Strawberry Hill, in Twickenham near the banks of the River Thames in London, is Britain’s finest example of Georgian Gothic Revival architecture. It was designed and created as a Gothic fantasy between 1747 and 1792 by Horace Walpole, historian, writer, collector and son of Britain’s first Prime Minister Sir Robert Walpole.
How we helped
Having fallen into a state of extreme disrepair, the house had been on English Heritage’s At Risk Register since 1991. Furthermore, it was added to the World Monuments Fund Watch in 2004, a move which proved a catalyst in starting a campaign for its repair. The restoration programme was made possible by a £4.9m grant from the UK’s Heritage Lottery Fund and over £1.5m from World Monuments Fund, including a $1.1m donation from the Robert W. Wilson Challenge Fund to Conserve Our Heritage, as well as numerous charitable trusts, local societies and individual patrons.
With so much rich history and multi-layered significance, considerable research and investigation had to be carried out in the building. Environmental monitoring, glass surveys, analysis of the papier mâché, stone, stucco and wallpaper layers and extensive archival research are just a few aspects that were explored. Fortunately Strawberry Hill is one of the most comprehensively documented houses in the country.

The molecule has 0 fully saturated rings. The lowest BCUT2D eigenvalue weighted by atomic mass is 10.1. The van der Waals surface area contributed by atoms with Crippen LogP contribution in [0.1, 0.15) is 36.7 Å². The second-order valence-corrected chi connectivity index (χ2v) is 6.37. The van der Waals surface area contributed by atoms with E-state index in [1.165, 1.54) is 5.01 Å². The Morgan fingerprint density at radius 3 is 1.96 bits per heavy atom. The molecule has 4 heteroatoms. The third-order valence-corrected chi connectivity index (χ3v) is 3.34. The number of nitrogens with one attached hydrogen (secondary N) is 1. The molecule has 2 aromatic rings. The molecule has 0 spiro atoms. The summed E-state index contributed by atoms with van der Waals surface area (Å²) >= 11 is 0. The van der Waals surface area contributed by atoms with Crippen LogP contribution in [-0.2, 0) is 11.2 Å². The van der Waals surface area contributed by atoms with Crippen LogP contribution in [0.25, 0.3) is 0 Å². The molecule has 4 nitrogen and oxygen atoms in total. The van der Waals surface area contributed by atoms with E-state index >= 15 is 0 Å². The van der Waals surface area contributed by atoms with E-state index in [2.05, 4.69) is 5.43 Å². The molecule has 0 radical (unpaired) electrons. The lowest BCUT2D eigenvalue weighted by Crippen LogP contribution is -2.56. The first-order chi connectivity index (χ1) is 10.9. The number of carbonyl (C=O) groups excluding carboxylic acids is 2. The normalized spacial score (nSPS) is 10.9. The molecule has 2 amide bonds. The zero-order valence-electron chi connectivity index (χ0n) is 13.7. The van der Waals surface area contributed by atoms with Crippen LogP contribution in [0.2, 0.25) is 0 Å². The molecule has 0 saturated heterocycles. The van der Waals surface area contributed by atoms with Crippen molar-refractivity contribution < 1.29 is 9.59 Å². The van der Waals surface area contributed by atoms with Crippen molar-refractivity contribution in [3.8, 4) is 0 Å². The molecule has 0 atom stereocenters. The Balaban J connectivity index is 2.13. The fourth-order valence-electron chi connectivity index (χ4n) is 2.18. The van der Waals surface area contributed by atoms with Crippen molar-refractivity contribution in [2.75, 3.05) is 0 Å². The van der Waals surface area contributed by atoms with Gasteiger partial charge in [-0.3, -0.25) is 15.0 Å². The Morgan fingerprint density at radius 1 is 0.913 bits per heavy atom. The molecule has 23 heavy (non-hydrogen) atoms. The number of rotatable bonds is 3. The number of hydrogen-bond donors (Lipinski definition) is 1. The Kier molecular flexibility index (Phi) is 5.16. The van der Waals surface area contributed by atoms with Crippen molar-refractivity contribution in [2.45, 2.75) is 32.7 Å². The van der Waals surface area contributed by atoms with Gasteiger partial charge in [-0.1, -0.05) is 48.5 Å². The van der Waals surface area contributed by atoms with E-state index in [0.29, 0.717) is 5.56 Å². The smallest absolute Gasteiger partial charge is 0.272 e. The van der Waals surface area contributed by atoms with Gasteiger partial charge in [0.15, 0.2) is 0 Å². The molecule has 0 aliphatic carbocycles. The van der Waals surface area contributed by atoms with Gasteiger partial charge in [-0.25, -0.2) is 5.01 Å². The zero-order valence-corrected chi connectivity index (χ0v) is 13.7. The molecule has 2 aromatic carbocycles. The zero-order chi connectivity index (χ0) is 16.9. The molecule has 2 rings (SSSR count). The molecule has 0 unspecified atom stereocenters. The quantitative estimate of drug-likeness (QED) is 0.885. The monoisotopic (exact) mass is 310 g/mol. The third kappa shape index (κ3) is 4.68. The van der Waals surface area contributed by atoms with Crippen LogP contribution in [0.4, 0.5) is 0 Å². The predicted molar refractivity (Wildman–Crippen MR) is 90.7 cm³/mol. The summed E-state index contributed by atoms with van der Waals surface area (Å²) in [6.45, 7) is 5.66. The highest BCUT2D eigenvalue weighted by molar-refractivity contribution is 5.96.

The information amassed from all these investigations informed the creation of an extensive Conservation Management Plan. It gave great insight into the development of the house, and reinforced the notion of its being constructed exactly to Walpole’s grand plan.
Why it matters
My buildings are paper, like my writings, and both will blow away in ten years after I am dead
Horace Walpole died in 1790 yet remarkably Strawberry Hill is still standing over two hundred years later. His house is not just full of architectural and design innovations, but steeped in a strange atmosphere of ‘gloomth’, a deliberate invocation of the medieval Walpole loved. Today one has no trouble imagining how Walpole came to be inspired to write ‘The Castle of Otranto’ the first Gothic Horror novel and forerunner of Bram Stoker, Mary Shelley and Daphne du Maurier.
On Thursday 23 September 2010 The Strawberry Hill Trust announced that their £9 million, two-year long restoration of Horace Walpole’s magnificent Gothic castle was completed. The villa re-opened to the public in October 2010.
There are 25 show rooms on the ground and first floors, 20 of which will have been fully restored to take the house back to the 1790s when Walpole had completed his creation. Of particular note is the conservation of the huge collection of painted renaissance glass for which Strawberry Hill is famed.